Course CSE350
Title Theory of Computation: Honors
Credits 4
Course Coordinator

Michael Bender


Introduces the abstract notions of machine computation for honors students. Includes finite automata, regular expressions, and formal languages, with emphasis on regular and context-free grammars. Explores what can and cannot be computed by considering various models of computation including Turing machines, recursive functions, and universal machines

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CSE150 or CSE215; AMS 210 or MAT 211; Computer Science Honors Program or Honors College or the WISE Honors program or University Scholar

Course Outcomes
  • An ability to define and use abstract models of computation such as finite and push-down automata, and analyze their relative expressive power.
  • An ability to define, use, and convert between abstract machine models and formal languages.
  • Understanding of the power and inherent limitations of algorithmic computation.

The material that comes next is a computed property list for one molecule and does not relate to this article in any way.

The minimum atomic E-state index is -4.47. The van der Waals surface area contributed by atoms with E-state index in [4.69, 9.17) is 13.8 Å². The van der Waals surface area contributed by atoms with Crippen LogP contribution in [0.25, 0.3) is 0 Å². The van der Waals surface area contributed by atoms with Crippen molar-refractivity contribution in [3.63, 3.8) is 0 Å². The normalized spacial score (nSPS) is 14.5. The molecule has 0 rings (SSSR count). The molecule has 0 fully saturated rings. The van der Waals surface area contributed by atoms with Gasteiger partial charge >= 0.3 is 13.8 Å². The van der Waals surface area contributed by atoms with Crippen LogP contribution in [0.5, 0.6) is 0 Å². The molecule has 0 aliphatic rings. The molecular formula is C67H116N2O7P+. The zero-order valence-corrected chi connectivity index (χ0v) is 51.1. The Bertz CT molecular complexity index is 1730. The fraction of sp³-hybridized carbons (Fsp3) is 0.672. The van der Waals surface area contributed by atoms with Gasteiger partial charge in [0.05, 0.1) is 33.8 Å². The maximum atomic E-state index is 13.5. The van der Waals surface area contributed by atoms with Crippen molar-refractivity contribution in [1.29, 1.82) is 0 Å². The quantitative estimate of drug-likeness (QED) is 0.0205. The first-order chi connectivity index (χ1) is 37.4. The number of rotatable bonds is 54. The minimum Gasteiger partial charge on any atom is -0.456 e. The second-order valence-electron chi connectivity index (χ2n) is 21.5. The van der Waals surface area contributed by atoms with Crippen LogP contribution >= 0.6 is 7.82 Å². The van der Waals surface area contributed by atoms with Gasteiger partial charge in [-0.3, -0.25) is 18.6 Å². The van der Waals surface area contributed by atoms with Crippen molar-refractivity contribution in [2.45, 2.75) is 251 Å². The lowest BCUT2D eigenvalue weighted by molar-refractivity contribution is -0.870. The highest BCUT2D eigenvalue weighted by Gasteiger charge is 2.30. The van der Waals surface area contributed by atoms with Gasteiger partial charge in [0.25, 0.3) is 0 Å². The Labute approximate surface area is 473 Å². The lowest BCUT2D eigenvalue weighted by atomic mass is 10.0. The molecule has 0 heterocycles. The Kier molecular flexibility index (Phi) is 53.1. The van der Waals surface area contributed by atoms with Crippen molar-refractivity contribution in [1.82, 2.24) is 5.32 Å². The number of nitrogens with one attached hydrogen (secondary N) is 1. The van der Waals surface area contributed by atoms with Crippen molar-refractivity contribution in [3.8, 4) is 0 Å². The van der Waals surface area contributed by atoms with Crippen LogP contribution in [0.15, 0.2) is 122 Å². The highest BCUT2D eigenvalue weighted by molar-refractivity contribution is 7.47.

Harry R. Lewis and Christos H. Papadimitriou, Elements of the theory of computation, Prentice Hall. (Second Edition, 1998).

Major Topics Covered in Course
  • Strings and languages
  • Regular languages, regular expressions and finite automata
  • Turing machines, unrestricted grammars, Church-Turing thesis
  • Introduction to recursion theory, universal Turing machine, halting problem, undecidability
  • Probabilistic computation
  • Applications to operating systems, programming languages, and other areas will be discussed throughout the semester

Laboratory Projects

No large scale projects are required.

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